The White House does not appear to be certain on how it will implement a new Space Force, President Donald Trump’s highly anticipated sixth branch of the military, and is still mulling the possibility of operating it under the wings of the Air Force, according to memos reviewed by Defense One.

As recently as Oct. 26, the White House reportedly asked the Pentagon for its expertise in the “organizational construct to meet [the President’s] intent” and asked for alternative recommendations for the Space Force’s structure — despite Trump touting it as an independent military branch in numerous statements and campaign speeches.

In the memo, White House officials solicited advice on whether the U.S. military was “best served” if the Space Force remained separate from the other military branches.

The memo also cast doubt on Trump’s numerous claims about the Space Force being completely independent by asking if “the new Space Force would be most effectively organized as a separate service within the Department of the Air Force,” according to Defense One.

President Donald Trump holds up an executive order he signed June 18, during a meeting of the National Space Council, to establish the Space Force as the sixth branch of the U.S. armed forces. (Alex Wong/Getty Images)
President Donald Trump holds up an executive order he signed June 18, during a meeting of the National Space Council, to establish the Space Force as the sixth branch of the U.S. armed forces. (Alex Wong/Getty Images)

“We are going to have the Air Force and we are going to have the Space Force; separate but equal,” Trump said at a National Space Council meeting in June.

Defense officials have reportedly come up with several plans on how to implement a "distinct branch of the Armed Forces for Space."

These plans range from a space-focused corps under the Air Force’s purview, to an independent Space Force that includes Air Force, Army, Navy and intelligence community assets, according to a defense official cited in the report.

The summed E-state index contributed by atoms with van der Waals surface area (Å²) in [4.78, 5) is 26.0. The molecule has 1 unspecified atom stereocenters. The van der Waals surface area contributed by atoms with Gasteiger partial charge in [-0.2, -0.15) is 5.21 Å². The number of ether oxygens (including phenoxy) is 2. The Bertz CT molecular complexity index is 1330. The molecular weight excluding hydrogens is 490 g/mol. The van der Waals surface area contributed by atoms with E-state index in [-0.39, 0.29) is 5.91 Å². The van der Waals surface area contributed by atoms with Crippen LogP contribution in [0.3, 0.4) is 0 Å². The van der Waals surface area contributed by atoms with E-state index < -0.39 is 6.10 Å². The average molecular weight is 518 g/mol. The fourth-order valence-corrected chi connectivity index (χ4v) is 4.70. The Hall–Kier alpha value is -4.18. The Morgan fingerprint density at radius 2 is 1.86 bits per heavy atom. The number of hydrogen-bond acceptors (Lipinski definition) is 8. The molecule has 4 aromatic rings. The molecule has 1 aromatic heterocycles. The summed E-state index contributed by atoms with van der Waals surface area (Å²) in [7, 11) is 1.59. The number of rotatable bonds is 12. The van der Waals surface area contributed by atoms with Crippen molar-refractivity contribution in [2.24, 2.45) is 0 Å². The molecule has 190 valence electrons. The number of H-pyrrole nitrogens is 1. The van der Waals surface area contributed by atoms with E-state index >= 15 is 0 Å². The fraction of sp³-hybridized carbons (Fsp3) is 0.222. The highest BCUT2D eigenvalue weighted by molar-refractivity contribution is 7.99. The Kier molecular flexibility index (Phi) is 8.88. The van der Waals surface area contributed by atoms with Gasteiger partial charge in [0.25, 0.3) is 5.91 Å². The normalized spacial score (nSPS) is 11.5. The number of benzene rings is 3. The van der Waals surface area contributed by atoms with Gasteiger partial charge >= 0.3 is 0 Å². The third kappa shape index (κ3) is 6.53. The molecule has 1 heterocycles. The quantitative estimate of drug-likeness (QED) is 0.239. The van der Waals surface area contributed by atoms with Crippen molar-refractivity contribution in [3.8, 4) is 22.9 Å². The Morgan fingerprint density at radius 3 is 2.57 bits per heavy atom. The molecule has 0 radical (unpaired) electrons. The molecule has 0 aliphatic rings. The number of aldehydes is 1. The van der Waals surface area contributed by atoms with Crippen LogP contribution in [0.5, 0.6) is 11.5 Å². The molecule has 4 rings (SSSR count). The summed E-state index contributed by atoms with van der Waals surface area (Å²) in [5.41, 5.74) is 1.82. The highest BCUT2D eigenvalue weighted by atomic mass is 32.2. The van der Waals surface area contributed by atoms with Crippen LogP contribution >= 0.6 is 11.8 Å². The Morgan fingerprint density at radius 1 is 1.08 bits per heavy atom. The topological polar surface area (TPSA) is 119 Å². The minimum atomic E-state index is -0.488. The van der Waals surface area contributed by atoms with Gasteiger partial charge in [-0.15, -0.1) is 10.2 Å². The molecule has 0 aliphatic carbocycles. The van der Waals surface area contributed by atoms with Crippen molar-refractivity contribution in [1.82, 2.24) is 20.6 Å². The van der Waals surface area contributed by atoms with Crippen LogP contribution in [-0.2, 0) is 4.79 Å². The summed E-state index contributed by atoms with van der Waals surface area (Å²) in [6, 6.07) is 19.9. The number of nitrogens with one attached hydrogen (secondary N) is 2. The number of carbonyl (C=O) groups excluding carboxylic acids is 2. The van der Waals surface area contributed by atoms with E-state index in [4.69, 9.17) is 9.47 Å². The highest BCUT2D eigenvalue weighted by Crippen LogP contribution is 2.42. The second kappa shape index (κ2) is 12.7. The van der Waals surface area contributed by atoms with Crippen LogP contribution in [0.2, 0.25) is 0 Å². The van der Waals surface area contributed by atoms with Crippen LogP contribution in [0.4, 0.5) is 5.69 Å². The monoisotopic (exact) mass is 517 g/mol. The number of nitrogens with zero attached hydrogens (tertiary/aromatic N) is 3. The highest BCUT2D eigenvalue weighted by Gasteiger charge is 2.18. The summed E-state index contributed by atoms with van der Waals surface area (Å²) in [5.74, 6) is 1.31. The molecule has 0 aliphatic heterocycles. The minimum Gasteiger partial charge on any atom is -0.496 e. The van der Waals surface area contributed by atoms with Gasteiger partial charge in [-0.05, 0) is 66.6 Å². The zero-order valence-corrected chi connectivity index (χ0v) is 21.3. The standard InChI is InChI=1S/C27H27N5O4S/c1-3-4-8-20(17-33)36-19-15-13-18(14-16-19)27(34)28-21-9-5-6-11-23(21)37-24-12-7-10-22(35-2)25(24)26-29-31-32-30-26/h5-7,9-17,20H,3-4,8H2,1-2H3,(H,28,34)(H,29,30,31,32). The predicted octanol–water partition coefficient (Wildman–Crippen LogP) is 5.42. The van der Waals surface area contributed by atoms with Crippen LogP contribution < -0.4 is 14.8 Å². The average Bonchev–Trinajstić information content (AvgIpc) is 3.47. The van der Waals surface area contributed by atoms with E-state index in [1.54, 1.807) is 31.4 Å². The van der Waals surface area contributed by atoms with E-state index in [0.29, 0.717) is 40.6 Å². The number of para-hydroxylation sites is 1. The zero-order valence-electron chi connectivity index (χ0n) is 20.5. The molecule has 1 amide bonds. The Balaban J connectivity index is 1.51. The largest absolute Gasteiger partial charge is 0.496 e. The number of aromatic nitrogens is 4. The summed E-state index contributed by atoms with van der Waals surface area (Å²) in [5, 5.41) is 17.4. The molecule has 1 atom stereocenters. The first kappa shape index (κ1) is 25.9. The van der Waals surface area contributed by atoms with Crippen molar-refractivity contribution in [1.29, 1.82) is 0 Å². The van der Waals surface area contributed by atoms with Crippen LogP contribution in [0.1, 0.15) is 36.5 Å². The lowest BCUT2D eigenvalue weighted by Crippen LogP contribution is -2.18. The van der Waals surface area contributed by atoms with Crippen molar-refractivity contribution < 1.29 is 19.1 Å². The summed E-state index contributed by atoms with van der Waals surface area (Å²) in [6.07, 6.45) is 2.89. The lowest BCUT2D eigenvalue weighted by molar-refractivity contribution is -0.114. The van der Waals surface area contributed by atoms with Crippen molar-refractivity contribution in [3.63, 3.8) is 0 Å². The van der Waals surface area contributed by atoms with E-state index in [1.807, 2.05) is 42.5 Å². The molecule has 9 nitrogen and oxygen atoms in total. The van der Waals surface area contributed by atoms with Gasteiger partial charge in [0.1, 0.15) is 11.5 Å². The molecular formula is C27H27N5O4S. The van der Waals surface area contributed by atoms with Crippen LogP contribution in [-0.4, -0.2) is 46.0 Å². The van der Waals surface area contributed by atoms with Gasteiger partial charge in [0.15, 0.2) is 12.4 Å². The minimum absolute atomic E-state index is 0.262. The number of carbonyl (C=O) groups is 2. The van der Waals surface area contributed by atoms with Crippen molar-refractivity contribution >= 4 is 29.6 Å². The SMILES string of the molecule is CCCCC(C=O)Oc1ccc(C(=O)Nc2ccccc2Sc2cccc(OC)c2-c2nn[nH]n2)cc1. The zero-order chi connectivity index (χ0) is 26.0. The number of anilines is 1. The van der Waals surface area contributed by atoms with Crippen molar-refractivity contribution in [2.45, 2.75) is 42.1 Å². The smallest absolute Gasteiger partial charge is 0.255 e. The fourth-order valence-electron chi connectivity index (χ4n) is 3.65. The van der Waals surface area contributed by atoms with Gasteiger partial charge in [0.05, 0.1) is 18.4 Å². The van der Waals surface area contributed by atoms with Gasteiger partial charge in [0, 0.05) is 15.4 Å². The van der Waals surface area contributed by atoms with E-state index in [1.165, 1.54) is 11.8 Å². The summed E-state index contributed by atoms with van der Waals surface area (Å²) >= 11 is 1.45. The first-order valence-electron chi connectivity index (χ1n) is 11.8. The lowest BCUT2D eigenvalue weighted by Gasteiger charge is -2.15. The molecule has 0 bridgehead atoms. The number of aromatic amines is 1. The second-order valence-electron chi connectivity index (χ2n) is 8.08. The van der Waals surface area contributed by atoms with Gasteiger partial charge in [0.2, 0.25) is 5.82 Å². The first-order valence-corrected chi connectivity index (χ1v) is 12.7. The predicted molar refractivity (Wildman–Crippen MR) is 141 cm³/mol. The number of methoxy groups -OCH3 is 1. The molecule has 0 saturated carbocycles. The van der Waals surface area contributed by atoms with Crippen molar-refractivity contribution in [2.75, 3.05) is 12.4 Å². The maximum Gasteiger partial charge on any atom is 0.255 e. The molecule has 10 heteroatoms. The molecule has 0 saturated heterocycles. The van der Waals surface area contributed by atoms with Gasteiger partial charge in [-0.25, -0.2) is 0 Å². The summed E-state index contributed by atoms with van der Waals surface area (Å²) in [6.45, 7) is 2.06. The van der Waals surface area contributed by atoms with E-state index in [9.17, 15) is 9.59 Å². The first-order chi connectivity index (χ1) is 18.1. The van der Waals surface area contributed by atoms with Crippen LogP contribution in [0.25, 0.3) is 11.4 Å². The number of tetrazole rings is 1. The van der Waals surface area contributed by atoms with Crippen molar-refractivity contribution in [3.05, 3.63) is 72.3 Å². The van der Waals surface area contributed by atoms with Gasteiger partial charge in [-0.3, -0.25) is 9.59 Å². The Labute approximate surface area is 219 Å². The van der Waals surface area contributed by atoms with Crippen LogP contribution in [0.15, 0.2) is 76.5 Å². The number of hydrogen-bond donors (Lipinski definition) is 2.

The possibility of creating a separate Space Corps under the Air Force — similar to how the Marine Corps and Navy operate, with one secretary overseeing both services — was previously proposed by Congress as part of its annual defense policy bill. The provision in the National Defense Authorization Act was later shot down in 2017 and 2018 — a result the White House has taken into account in asking the Pentagon for suggestions, military officials told Defense One.

The memo reportedly did not explicitly mention a Space Corps.

The question of establishing an autonomous Space Force has divided many in the Defense Department and White House. While military experts generally agree that adversaries like China and Russia pose a threat to the U.S. in space, not all are convinced that an independent military branch devoted to space is the way to go. Some point to the potential cost of an independent Space Force.

SpaceX launches a Falcon-9 rocket from Vandenberg Air Force Base in September 2013. (Airman Yvonne Morales/Air Force)
SpaceX launches a Falcon-9 rocket from Vandenberg Air Force Base in September 2013. (Airman Yvonne Morales/Air Force)

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